Las Vegas has been the poster child for the recession’s toll on the gaming and tourism industry. No place has been hit harder than Sin City, and Las Vegas has the double-digit foreclosure rate and 20 percent unemployment to show it.
As the new year begins, however, there are signs of recovery, as recent gaming revenue numbers and a report from PricewaterhouseCoopers LLP show.
Throughout Nevada, gaming revenues increased 11 percent during October, marking Nevada’s third straight monthly increase.
On the Las Vegas Strip, gaming revenues rose 16 percent, the sixth time in the last 10 months that casinos along Las Vegas Boulevard increased revenues compared with 2009.
For the first 10 months of 2009, gaming revenues are up 1 percent statewide while Strip gaming revenues are up 5.4 percent.
The Gaming Control Board reported casinos statewide collected gaming revenues of almost $888.6 million, which compared with almost $800.4 million collected in October 2009. Strip casinos collected $494.8 million from gamblers during October, compared with almost $426.3 million in the same month a year ago.
Analysts remain cautiously optimistic.
“We get the sense the path to a broader Las Vegas recovery is well under way,” one analyst Steven Wieczynski of Stifel Nicolaus Capital Markets gaming analyst told investors in early December. “While we're encouraged by today's results, it remains too early to tell how long it will take for conditions to return to pre-recession levels.”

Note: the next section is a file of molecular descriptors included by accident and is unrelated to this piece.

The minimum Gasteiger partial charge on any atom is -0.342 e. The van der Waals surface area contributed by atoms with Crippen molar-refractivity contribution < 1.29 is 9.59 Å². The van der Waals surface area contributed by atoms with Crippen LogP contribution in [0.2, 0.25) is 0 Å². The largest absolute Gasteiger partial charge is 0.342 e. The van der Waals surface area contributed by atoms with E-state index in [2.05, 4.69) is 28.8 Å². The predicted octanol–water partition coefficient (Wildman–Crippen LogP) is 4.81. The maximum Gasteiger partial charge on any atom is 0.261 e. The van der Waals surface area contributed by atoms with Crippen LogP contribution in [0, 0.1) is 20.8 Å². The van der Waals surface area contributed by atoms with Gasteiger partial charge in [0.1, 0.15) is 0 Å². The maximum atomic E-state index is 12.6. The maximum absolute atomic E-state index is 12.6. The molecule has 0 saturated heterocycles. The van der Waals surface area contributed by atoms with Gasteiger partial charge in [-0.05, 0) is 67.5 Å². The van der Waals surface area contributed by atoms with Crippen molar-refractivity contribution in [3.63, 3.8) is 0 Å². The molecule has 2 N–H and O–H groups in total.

PricewaterhouseCoopers LLP released a report in December also pointed to signs of hope for Nevada’s gaming industry.
“Las Vegas is currently hunkered down for a relatively gradual recovery, since experience shows that an upturn in vacations to casino gaming centers tends to lag about 12-18 months behind a rebound in the economy,” the national accounting firm said in its “Playing to win” gaming industry outlook report.
It also noted that as the global economy recovers, and international visitors return alongside domestic visitors, “Nevada continues to be better placed to capitalize on the upturn than Atlantic City, since Nevada is less affected by competition from regional casinos.
“This means Nevada should be able to absorb the new capacity and start to rebound, once the economies and disposable income improves,” it continued.
PriceWaterhouseCoopers noted that the Nevada market is expected to grow at a 4.1 percent compound annual rate, from $10.2 billion in 2009 to $12.5 billion in 2014.
All of this bodes well for gaming manufacturers already encouraged by greater numbers of attendees as November’s Global Gaming Expo. While the game replacement cycle continues to lag, representatives told me they have seen positive signs that the industry will pick up in 2011.
Here’s hoping they’re right. That would be a happy new year indeed!